13,322

 

Total liabilities

 

202,337

 

42,783

 

61

 

 

245,181

 

Stockholders’ equity (deficit)

 

58,452

 

80,317

 

127

 

(80,444

)

58,452

 

Total liabilities and stockholders’ equity (deficit)

 

$

260,789

 

$

123,100

 

$

188

 

$

(80,444

)

$

303,633

 

 

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Table of Contents

 

Consolidating Balance Sheets

For the Year Ended December 31, 2010

(In Thousands)

 

 

 

Issuer
OnCure
Holdings,
Inc.

 

Subsidiary
Guarantors

 

Subsidiary
Non-
Guarantors

 

Eliminations/
Adjustments

 

Total

 

Assets

 

 

 

 

 

 

 

 

 

 

 

Current assets:

 

 

 

 

 

 

 

 

 

 

 

Cash

 

$

 

$

7,047

 

$

 

$

 

$

7,047

 

Accounts receivable, less allowances of $1,137

 

 

17,273

 

 

 

17,273

 

Deferred income taxes

 

 

936

 

 

 

936

 

Other current assets and prepaid expenses

 

 

5,435

 

 

 

5,435

 

Total current assets

 

 

30,691

 

 

 

30,691

 

Property and equipment, net

 

 

37,483

 

 

 

37,483

 

Goodwill

 

 

174,353

 

 

 

174,353

 

Intangibles and other assets

 

7,026

 

57,802

 

191

 

 

65,019

 

Intercompany receivable

 

186,625

 

(186,687

)

62

 

 

 

Investment in subsidiaries

 

73,589

 

127

 

 

(73,716

)

 

Total assets

 

$

267,240

 

$

113,769

 

$

253

 

$

(73,716

)

$

307,546

 

Liabilities and stockholders’ equity

 

 

 

 

 

 

 

 

 

 

 

Current liabilities:

 

 

 

 

 

 

 

 

 

 

 

Accounts payable and accrued expenses

 

$

3,136

 

$

8,926

 

$

 

$

 

$

12,062

 

Current portion of long-term debt and capital leases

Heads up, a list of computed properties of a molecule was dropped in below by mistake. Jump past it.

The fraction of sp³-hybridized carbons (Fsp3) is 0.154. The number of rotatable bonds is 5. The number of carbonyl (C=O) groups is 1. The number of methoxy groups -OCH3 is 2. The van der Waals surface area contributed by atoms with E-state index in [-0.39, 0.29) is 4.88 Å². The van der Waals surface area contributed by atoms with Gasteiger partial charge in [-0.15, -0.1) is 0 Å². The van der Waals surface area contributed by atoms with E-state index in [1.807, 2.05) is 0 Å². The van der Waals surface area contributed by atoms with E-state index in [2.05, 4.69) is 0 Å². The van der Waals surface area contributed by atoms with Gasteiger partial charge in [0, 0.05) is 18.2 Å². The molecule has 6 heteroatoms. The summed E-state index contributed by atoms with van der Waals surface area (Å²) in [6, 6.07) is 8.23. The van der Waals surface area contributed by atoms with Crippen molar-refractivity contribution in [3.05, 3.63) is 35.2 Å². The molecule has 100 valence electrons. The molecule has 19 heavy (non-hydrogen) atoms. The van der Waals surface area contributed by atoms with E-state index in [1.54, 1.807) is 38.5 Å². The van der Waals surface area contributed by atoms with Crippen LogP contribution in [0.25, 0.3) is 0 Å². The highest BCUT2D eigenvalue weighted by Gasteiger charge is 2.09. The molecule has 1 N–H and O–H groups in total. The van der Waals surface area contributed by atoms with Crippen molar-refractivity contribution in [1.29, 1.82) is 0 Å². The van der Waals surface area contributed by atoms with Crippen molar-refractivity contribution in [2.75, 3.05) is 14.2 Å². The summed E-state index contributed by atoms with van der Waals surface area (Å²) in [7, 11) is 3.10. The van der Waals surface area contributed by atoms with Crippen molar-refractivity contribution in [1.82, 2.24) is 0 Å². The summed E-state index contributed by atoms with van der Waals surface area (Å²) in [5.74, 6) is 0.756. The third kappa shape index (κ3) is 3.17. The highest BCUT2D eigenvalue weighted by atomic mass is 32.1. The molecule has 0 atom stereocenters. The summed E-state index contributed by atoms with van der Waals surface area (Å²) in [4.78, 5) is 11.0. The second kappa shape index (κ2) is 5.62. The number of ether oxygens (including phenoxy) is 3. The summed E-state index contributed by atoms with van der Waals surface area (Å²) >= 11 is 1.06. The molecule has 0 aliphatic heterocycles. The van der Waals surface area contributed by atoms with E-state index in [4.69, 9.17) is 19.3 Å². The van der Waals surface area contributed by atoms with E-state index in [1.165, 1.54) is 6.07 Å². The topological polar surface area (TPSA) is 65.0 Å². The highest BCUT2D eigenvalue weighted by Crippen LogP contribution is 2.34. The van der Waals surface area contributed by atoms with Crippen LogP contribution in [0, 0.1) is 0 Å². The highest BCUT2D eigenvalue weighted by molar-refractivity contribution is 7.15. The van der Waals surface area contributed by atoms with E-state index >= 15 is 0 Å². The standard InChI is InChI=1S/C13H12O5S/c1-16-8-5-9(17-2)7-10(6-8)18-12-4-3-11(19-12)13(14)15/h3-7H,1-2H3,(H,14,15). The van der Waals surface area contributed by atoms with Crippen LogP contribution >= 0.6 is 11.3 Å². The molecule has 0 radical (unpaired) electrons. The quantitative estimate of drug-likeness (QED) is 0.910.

1,894

 

 

 

1,894

 

Other current liabilities

 

 

353

 

126

 

 

479

 

Total current liabilities

 

3,136

 

11,173

 

126

 

 

14,435

 

Long-term debt, net of unamortized discount of $3,432, less current portion

 

206,568

 

 

 

 

206,568

 

Capital leases, less current portion

 

 

3,487

 

 

 

3,487

 

Other long-term liabilities

 

 

2,272

 

 

 

2,272

 

Deferred income tax liabilities

 

(6,458

)

23,248

 

 

 

16,790

 

Total liabilities

 

203,246

 

40,180

 

126

 

 

243,552

 

Stockholders’ equity (deficit)

 

63,994

 

73,589

 

127

 

(73,716

)

63,994

 

Total liabilities and stockholders’ equity (deficit)

 

$

267,240

 

$

113,769

 

$

253

 

$

(73,716

)

$

307,546

 

 

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Table of Contents

 

Consolidating Statement of Operations

For the Three Months Ended September 30, 2011

(In Thousands)

 

 

 

Issuer
OnCure
Holdings,
Inc.

 

Subsidiary
Guarantors

 

Subsidiary
Non-
Guarantors

 

Eliminations/
Adjustments

 

Total

 

Net revenue

 

$

 

$

25,846

 

$

 

$

 

$

25,846